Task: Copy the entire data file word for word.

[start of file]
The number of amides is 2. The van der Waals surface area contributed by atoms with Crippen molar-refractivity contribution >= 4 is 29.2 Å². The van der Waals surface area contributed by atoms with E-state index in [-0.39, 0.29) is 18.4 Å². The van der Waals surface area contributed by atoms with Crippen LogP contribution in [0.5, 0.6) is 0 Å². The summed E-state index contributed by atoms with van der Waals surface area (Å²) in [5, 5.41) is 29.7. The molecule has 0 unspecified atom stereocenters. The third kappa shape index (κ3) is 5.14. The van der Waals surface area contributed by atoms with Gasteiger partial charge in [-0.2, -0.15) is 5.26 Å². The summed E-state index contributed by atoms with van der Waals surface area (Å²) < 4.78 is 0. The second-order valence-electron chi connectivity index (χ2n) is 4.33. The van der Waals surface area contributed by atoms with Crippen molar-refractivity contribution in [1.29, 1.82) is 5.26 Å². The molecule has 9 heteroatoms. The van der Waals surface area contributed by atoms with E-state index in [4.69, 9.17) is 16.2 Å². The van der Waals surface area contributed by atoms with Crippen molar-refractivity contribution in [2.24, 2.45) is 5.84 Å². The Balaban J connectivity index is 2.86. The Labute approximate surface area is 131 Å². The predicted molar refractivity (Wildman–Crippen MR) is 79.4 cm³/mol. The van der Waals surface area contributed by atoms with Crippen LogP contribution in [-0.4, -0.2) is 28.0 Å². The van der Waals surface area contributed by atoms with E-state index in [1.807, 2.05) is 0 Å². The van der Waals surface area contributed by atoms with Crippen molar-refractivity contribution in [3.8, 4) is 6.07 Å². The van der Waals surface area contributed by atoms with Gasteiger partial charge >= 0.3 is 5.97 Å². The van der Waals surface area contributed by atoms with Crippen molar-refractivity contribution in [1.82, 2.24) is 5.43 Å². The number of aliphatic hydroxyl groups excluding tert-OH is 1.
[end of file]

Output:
The number of amides is 2. The van der Waals surface area contributed by atoms with Crippen molar-refractivity contribution >= 4 is 29.2 Å². The van der Waals surface area contributed by atoms with E-state index in [-0.39, 0.29) is 18.4 Å². The van der Waals surface area contributed by atoms with Crippen LogP contribution in [0.5, 0.6) is 0 Å². The summed E-state index contributed by atoms with van der Waals surface area (Å²) in [5, 5.41) is 29.7. The molecule has 0 unspecified atom stereocenters. The third kappa shape index (κ3) is 5.14. The van der Waals surface area contributed by atoms with Gasteiger partial charge in [-0.2, -0.15) is 5.26 Å². The summed E-state index contributed by atoms with van der Waals surface area (Å²) < 4.78 is 0. The second-order valence-electron chi connectivity index (χ2n) is 4.33. The van der Waals surface area contributed by atoms with Crippen molar-refractivity contribution in [1.29, 1.82) is 5.26 Å². The molecule has 9 heteroatoms. The van der Waals surface area contributed by atoms with E-state index in [4.69, 9.17) is 16.2 Å². The van der Waals surface area contributed by atoms with Crippen molar-refractivity contribution in [2.24, 2.45) is 5.84 Å². The Balaban J connectivity index is 2.86. The Labute approximate surface area is 131 Å². The predicted molar refractivity (Wildman–Crippen MR) is 79.4 cm³/mol. The van der Waals surface area contributed by atoms with Crippen LogP contribution in [-0.4, -0.2) is 28.0 Å². The van der Waals surface area contributed by atoms with E-state index in [1.807, 2.05) is 0 Å². The van der Waals surface area contributed by atoms with Crippen molar-refractivity contribution in [3.8, 4) is 6.07 Å². The van der Waals surface area contributed by atoms with Gasteiger partial charge >= 0.3 is 5.97 Å². The van der Waals surface area contributed by atoms with Crippen molar-refractivity contribution in [1.82, 2.24) is 5.43 Å². The number of aliphatic hydroxyl groups excluding tert-OH is 1.